4 Encouraging students to evaluate their own writing

Traditionally, assessment of learning has been considered solely the teacher’s responsibility. Increasingly, however, teachers in many countries have started to realise that students can and should be involved in assessing their own progress. Self-monitoring or self-assessment draws on the ability that students have to judge their own work and identify ways of improving it.

Now read Case Study 2.

Case Study 2: Using a marking ladder

Ms Mayuri is a teacher in Patna. Here she describes a self-assessment tool that she has used successfully with her Class V students.

When reading a teaching publication, I learned about something called a ‘marking ladder’. I decided to try it out with my students. In a marking ladder, the student collaborates with me to evaluate a piece of their writing. I set the learning objectives, and we both decide if they are met. [An example is shown in Table 1.]

Table 1 An example of a marking ladder that assesses imaginative story writing. (Adapted from Symons and Currans, 2008)
Student’s name
Writing task
Student Writing objectives Teacher
My story is set in an imaginary place or time.
It describes what can be seen or heard or touched.
There are make-believe characters.
I used special effects such as magic.
I used some made-up words.
I used adjectives to create atmosphere.
What I could do to improve my story

With a marking ladder, the student first evaluates themselves (left-hand column) against the learning objectives that I have set. I then assess their work and give them brief written feedback (right-hand column). They then write out what they plan to do next (final row). This process not only engages students in monitoring their progress but gives them additional reading and writing practice.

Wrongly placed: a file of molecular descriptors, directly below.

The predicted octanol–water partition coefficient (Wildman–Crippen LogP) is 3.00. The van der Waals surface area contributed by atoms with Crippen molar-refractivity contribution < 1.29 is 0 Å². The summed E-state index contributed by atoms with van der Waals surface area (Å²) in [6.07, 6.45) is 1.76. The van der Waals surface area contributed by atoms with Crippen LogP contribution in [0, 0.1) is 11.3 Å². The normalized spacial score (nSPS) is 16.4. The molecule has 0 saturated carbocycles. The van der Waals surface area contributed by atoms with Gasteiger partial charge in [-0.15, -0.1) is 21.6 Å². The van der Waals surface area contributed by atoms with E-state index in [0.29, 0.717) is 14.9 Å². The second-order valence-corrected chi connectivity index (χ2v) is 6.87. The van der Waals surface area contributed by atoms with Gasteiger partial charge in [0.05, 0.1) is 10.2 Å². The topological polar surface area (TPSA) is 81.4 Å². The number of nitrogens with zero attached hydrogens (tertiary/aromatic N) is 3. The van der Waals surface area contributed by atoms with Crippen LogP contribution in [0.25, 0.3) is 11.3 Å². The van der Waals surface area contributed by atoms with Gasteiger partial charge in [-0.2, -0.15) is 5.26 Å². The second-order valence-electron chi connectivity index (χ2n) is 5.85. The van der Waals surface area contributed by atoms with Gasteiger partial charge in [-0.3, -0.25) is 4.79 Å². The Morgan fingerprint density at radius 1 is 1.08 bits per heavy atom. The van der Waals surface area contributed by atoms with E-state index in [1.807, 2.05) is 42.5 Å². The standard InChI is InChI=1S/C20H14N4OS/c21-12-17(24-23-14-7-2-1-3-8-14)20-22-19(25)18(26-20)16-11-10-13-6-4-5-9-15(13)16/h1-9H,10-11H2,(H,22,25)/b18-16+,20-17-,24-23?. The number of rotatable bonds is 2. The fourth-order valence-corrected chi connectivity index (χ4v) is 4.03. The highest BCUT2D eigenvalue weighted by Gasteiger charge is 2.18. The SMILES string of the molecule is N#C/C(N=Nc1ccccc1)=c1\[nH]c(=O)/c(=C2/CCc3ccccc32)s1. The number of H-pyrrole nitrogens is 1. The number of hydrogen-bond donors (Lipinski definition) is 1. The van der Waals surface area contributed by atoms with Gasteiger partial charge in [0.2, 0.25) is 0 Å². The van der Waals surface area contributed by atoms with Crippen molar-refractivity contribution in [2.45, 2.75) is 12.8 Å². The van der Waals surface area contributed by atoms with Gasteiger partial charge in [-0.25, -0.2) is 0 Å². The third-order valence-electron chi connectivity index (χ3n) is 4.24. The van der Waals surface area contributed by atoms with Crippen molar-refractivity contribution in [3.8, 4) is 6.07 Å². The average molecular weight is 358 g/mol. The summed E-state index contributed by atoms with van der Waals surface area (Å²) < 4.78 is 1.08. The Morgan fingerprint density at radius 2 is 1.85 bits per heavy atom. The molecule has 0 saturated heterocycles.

I can use the assessment ladder with different areas of writing development, whether creative or information-based, and with students of all abilities, adapting their learning objectives accordingly.

Sometimes I pair an older or more able student with a younger or less confident one, to evaluate a piece of work together. My students keep their marking ladders in their exercise books so that I can review their progress over time.

Being involved in their own assessment is very motivating to my students. I have noticed improvements in their work as a result of our two-way written exchanges.

Pause for thought

  • How do you feel about this kind of joint assessment between students and teachers? What are the benefits? What are the possible challenges?
  • How can the information from marking ladders contribute to your lesson planning?

Activity 5: Constructing a marking ladder

Using the example in Table 1 as a guide, construct your own marking ladder for the area of writing development that your students are involved in.

Table 2 shows the beginnings of a marking ladder that assesses descriptive writing. You can adapt the ladder to whatever best suits your lesson.

Table 2 The start of a marking ladder that assesses descriptive writing.
Student’s name
Writing task Descriptive writing
Student Writing objectives Teacher
I make it clear what is being described.
I include a variety of adjectives.
I use clear, precise language.
What I could do to improve my story

Once you have devised your marking ladder, photocopy it and distribute it among your students. Explain to them how it works, using an example of a completed version if possible.

Try using the ladder over a period of a month or term, ensuring that all your students are given feedback over that period.

Pause for thought

  • How did you find the experience of using a marking ladder with your students?
  • How did they respond?
  • Did you notice any benefits in their language and literacy development as a result of using the marking ladder?
  • In what ways did you use this assessment technique to inform your lesson planning?

Resource 2, ‘Assessing progress and performance’, provides more information and suggestions on effective assessment practice.

Video: Assessing progress and performance

3 Different approaches to student assessment and feedback